To start, you will need to get on the Internet and look up the appropriate federal government office. Like distilling alcohol for drinking, the manufacture of tobacco products is federally regulated. Unlike distilling, you could legally grow your own tobacco plant, cure the tobacco, and turn it into a smoking product for personal consumption, as a hobby. Good luck with that. So, we are back to asking Uncle Sam’s permission to manufacture tobacco products.

Contributor Post Created with Sketch. Member Post

 

Desperate times call for desperate measures, even measures of ingredients for barbecue. I know perfectly well that there is a difference between East and West North Carolina barbecue. Kansas City and Texas have more than multiple sports feuds between them. Bring it. Or tell us how you make a side dish, or dessert. Or tell […]

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Recommended by Ricochet Members Created with Sketch. Poetry Forms, No.13: Sestina

 

General Description and Requirements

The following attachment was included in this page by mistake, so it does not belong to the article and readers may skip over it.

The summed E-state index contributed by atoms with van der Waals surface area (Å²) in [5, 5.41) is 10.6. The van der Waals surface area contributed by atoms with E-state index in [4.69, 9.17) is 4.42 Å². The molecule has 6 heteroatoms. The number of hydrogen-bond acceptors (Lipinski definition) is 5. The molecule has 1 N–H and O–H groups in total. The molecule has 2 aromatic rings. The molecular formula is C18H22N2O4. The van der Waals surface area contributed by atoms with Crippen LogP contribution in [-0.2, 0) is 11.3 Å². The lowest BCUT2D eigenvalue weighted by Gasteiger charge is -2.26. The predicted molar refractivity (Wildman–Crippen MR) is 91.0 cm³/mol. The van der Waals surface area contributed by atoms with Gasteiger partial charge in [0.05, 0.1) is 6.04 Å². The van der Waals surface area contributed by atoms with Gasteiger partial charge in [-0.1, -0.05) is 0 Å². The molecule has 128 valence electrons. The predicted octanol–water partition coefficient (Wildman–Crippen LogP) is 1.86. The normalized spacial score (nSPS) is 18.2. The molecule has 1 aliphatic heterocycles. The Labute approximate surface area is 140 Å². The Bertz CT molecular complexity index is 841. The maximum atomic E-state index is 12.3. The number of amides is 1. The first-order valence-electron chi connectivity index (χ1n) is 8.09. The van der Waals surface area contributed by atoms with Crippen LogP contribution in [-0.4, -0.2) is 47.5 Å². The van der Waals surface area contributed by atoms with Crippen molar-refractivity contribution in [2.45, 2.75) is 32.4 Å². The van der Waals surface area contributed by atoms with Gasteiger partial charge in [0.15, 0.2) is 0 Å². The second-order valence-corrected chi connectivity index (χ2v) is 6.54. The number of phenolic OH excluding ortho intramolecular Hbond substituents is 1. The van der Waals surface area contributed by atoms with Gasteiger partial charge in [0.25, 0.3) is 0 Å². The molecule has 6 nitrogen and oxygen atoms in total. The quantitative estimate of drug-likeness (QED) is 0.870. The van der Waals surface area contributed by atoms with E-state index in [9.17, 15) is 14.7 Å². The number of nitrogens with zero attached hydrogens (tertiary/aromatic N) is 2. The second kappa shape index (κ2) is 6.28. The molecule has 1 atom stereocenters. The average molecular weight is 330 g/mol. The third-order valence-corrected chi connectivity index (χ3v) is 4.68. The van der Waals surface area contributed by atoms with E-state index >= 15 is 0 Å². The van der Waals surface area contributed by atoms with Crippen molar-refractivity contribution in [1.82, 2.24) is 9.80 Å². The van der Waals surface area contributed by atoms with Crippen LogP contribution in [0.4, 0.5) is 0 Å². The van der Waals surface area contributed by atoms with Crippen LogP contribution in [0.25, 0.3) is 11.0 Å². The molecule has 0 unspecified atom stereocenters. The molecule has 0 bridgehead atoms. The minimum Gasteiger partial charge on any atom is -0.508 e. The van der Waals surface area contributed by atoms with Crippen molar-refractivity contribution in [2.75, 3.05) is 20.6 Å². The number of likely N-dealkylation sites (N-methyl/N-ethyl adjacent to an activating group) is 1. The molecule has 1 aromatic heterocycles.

The sestina is one of the more difficult forms to master. There are at least two reasons for this. The first is the length of the poem. One might write a few sonnets per day. The sonnet only has 140 syllables when using the English Heroic Line of iambic pentameter. A sestina using the same line is 390 syllables long, almost three times the size. More difficult than the length, though, is the requirement for the use of end words. In a sonnet, such as the English sonnet, one should have fourteen different words that rhyme in pairs, so seven pairs of rhymed words. In the sestina’s thirty-nine lines, there are exactly six words. That is not saying six sets of rhymed words. There are only six words that end the thirty-nine lines.

Whereas rhymed poetry tends to have a rhyming pattern, such as the English sonnet’s ababcdcdefefgg pattern; the sestina instead uses a folding pattern. All stanzas are six lines, and the order of the end words in the first stanza determines the order in subsequent stanzas as such:
Stanza 1: 123456
Stanza 2: 615243
Stanza 3: 364125
Stanza 4: 532614
Stanza 5: 451362
Stanza 6: 246531.

Contributor Post Created with Sketch. Recommended by Ricochet Members Created with Sketch. How to Make Booze Better